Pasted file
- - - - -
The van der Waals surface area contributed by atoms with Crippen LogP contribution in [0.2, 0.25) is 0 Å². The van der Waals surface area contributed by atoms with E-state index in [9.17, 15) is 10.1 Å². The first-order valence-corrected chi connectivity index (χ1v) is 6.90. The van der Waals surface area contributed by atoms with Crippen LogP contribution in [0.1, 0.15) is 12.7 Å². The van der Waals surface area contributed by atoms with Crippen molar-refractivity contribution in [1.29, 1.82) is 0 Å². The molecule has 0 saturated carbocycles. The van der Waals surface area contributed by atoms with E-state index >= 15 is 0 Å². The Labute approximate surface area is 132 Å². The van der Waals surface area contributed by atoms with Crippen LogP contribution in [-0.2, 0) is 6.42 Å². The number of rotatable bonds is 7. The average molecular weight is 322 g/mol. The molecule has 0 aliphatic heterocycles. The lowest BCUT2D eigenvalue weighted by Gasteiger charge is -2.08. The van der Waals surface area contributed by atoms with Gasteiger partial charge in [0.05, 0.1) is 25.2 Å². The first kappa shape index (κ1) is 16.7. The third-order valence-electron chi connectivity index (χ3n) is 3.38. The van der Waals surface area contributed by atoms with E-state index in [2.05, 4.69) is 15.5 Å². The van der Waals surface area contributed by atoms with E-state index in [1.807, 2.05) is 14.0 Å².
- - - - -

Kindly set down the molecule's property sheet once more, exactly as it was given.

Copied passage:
The van der Waals surface area contributed by atoms with Crippen LogP contribution in [0.2, 0.25) is 0 Å². The van der Waals surface area contributed by atoms with E-state index in [9.17, 15) is 10.1 Å². The first-order valence-corrected chi connectivity index (χ1v) is 6.90. The van der Waals surface area contributed by atoms with Crippen LogP contribution in [0.1, 0.15) is 12.7 Å². The van der Waals surface area contributed by atoms with Crippen molar-refractivity contribution in [1.29, 1.82) is 0 Å². The molecule has 0 saturated carbocycles. The van der Waals surface area contributed by atoms with E-state index >= 15 is 0 Å². The Labute approximate surface area is 132 Å². The van der Waals surface area contributed by atoms with Crippen LogP contribution in [-0.2, 0) is 6.42 Å². The number of rotatable bonds is 7. The average molecular weight is 322 g/mol. The molecule has 0 aliphatic heterocycles. The lowest BCUT2D eigenvalue weighted by Gasteiger charge is -2.08. The van der Waals surface area contributed by atoms with Gasteiger partial charge in [0.05, 0.1) is 25.2 Å². The first kappa shape index (κ1) is 16.7. The third-order valence-electron chi connectivity index (χ3n) is 3.38. The van der Waals surface area contributed by atoms with E-state index in [2.05, 4.69) is 15.5 Å². The van der Waals surface area contributed by atoms with E-state index in [1.807, 2.05) is 14.0 Å².